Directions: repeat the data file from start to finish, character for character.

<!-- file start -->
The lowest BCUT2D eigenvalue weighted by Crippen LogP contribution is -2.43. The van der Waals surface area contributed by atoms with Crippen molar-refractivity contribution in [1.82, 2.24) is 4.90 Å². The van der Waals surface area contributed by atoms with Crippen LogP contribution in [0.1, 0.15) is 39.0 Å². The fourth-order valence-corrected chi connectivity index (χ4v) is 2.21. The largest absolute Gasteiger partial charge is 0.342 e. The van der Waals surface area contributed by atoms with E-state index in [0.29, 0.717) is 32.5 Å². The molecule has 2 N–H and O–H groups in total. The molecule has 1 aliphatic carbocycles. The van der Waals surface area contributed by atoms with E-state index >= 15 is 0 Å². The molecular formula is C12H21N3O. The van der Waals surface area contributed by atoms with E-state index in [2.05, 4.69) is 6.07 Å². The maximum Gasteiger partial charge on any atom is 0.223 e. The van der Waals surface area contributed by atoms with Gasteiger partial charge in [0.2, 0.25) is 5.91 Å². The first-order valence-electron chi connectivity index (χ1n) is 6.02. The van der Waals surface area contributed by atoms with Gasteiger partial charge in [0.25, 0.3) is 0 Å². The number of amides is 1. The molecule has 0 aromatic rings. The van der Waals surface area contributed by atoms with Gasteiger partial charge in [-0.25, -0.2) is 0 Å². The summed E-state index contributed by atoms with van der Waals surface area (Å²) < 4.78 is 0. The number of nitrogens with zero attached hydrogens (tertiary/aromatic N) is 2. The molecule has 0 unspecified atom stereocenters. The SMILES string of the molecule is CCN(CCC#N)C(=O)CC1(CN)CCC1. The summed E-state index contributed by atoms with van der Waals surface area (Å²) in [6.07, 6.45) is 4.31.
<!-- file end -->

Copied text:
The lowest BCUT2D eigenvalue weighted by Crippen LogP contribution is -2.43. The van der Waals surface area contributed by atoms with Crippen molar-refractivity contribution in [1.82, 2.24) is 4.90 Å². The van der Waals surface area contributed by atoms with Crippen LogP contribution in [0.1, 0.15) is 39.0 Å². The fourth-order valence-corrected chi connectivity index (χ4v) is 2.21. The largest absolute Gasteiger partial charge is 0.342 e. The van der Waals surface area contributed by atoms with E-state index in [0.29, 0.717) is 32.5 Å². The molecule has 2 N–H and O–H groups in total. The molecule has 1 aliphatic carbocycles. The van der Waals surface area contributed by atoms with E-state index >= 15 is 0 Å². The molecular formula is C12H21N3O. The van der Waals surface area contributed by atoms with E-state index in [2.05, 4.69) is 6.07 Å². The maximum Gasteiger partial charge on any atom is 0.223 e. The van der Waals surface area contributed by atoms with Gasteiger partial charge in [0.2, 0.25) is 5.91 Å². The first-order valence-electron chi connectivity index (χ1n) is 6.02. The van der Waals surface area contributed by atoms with Gasteiger partial charge in [0.25, 0.3) is 0 Å². The number of amides is 1. The molecule has 0 aromatic rings. The van der Waals surface area contributed by atoms with Gasteiger partial charge in [-0.25, -0.2) is 0 Å². The summed E-state index contributed by atoms with van der Waals surface area (Å²) < 4.78 is 0. The number of nitrogens with zero attached hydrogens (tertiary/aromatic N) is 2. The molecule has 0 unspecified atom stereocenters. The SMILES string of the molecule is CCN(CCC#N)C(=O)CC1(CN)CCC1. The summed E-state index contributed by atoms with van der Waals surface area (Å²) in [6.07, 6.45) is 4.31.